What this Trial Chamber effectively did was pull that Article’s discretionary power apart and turn it into a sort of two prong test where first they may – or may not – make a finding of non-compliance and then they may decide whether to refer it to the ASP or the Security Council.
Q: So what the Trial Chamber didn’t do is refer the matter to the ASP, and the Prosecution is saying – to the Appeal judges – the Trial Chamber had to do that.
Yes, that’s what the Trial Chamber said. It was one of the points that the Prosecution could argue about (for which leave to appeal was granted), and the Appeals Chamber will make a decision about that.
Q: What has the Prosecution argued?
The Prosecution argues there’s no difference between an informal and a formal finding, and that the Trial Chamber should have automatically referred Kenya to the ASP. And it’s true the Trial Chamber is quite clear – it’s paragraph 78 and 79 in their decision – that Kenya is in non-compliance and it has obstructed the functioning of the Court.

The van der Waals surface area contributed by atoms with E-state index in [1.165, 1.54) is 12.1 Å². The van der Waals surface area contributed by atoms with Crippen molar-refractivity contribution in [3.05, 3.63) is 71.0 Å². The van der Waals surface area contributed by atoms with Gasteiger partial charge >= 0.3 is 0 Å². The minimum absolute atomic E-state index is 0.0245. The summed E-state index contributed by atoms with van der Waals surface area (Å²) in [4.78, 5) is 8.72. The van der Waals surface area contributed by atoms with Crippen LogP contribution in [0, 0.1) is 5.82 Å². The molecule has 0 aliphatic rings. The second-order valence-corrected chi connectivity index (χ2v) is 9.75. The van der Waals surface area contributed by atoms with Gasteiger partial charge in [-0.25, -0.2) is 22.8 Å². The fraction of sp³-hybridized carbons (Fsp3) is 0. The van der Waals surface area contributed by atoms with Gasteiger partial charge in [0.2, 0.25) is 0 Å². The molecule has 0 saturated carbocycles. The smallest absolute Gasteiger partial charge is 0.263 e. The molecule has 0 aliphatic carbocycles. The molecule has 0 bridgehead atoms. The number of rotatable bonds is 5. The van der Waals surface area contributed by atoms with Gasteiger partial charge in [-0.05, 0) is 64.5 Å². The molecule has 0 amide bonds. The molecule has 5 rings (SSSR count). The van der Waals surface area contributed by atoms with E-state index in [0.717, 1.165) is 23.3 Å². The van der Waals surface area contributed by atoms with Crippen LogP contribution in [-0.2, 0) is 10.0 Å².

Q: Did the Trial Chamber actually try not to refer the matter to the ASP?
It’s certainly looks as if they tried to avoid referring it, by creating this artificial distinction between a formal and an informal finding. I think that if such distinctions were common – if every finding could be informal or formal – there would be very little certainty for parties in any litigation.
Q: What does all this very convoluted legal reasoning suggest to you?
Well of course it’s speculation, but you get the impression that the Trial Chamber also wanted to somewhat punish the Prosecution for its conduct in the case. They take lots of extra factors or reasons into consideration for not referring the Kenya government.
Q: That’s the other ground for appeal?
Yes. The Prosecution also argues that, even if the Trial Chamber could make only an informal finding, it considered all kinds of irrelevant factors or at least weighed some factors incorrectly when deciding not to refer the matter to the ASP.
Q: Factors criticising the Prosecution?